User Interfaces

User interfaces are a critical part for many systems, as they should present the system functionality to the user in an intuitive way and provide the appropriate level of information. Making such good interfaces is a topic on its own, and not part of the learning goals of this course, where we focus more on the overall system design and the interactions between components.

What we do care about is to make user-friendly systems, and we want to ensure that systems fulfill user requirements. As we treat communication between components, we also care about responsive user interfaces, that means, that the user is informed what at each stage of an interaction happens and we don't leave them waiting with an unresponsive progress bar. Or even worse, we don't even show a progress bar and the user does not know if the system has an error or is indeed working on something. But, as said, we don't care if our user interfaces look very polished or use nice animations. This is part of other courses.

In our base architecture, we will use simple uses interfaces with three goals:


As user interface for Python, we are going to use a simple library called appJar. It is an open-source library for Python that runs on the main operating systems and should be robust to install and use. It's a very simple UI library, and not suitable for professional applications. But for learning together, it is exactly what we need.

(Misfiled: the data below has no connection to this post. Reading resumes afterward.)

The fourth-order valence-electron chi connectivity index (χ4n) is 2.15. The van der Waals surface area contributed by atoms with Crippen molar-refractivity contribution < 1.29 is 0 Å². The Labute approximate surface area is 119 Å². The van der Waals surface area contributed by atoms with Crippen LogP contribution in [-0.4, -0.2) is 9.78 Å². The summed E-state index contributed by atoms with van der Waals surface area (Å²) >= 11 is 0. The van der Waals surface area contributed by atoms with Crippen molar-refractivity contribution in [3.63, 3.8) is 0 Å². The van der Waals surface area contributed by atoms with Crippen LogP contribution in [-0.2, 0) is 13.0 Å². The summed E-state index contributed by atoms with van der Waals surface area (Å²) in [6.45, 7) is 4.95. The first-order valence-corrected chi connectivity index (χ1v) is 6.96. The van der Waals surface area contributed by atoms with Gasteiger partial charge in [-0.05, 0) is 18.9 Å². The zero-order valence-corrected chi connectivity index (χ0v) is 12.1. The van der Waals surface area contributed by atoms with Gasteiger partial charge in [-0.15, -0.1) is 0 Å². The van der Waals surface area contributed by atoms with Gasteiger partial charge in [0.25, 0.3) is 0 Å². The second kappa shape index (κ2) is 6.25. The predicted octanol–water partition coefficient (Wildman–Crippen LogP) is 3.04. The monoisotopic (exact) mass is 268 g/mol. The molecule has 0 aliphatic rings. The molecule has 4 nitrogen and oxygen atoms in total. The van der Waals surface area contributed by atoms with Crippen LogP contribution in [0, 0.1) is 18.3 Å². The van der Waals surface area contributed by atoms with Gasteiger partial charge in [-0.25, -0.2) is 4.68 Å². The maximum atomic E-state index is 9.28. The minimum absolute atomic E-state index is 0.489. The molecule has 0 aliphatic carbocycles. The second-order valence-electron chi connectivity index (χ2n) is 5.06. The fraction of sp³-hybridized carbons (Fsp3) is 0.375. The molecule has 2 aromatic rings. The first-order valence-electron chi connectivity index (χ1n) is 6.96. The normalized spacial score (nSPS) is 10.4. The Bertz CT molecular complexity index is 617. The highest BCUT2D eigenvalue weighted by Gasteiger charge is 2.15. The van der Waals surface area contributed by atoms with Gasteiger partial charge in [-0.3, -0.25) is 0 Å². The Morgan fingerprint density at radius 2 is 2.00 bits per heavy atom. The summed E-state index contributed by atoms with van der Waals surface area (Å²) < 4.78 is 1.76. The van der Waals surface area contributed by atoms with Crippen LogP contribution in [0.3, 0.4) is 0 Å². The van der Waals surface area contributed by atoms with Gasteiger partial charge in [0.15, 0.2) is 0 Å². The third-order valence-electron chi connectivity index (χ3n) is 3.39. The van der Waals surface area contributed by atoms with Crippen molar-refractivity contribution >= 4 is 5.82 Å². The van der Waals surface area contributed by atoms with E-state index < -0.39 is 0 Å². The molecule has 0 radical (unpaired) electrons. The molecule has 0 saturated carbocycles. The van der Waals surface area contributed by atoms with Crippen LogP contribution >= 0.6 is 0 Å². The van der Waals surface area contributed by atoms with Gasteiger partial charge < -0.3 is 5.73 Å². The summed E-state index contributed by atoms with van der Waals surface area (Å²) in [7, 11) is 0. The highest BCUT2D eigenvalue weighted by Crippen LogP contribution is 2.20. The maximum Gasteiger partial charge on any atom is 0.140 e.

Install AppJar

pip3 install appJar


The code below shows a small example with some of the elements:

from appJar import gui

app = gui()
app.setEntry('Text', 'Frank')

def on_button_pressed(title):
    print('Button with title "{}" pressed!'.format(title))
    text = app.getEntry('Text')
    print('And the current text field shows "{}".'.format(text))

app.addButton("Press Button", on_button_pressed)


State Machines and GUI

To connect the user interface with a state machine, there are two directions we need to take care of:

  1. From the user interface to the state machines
  2. From the state machines to the user interface.

User Interface to State Machine

User events can happen at any time, whenever the user decides to do so. The best way to handle these events is by using messages that we send into the state machine.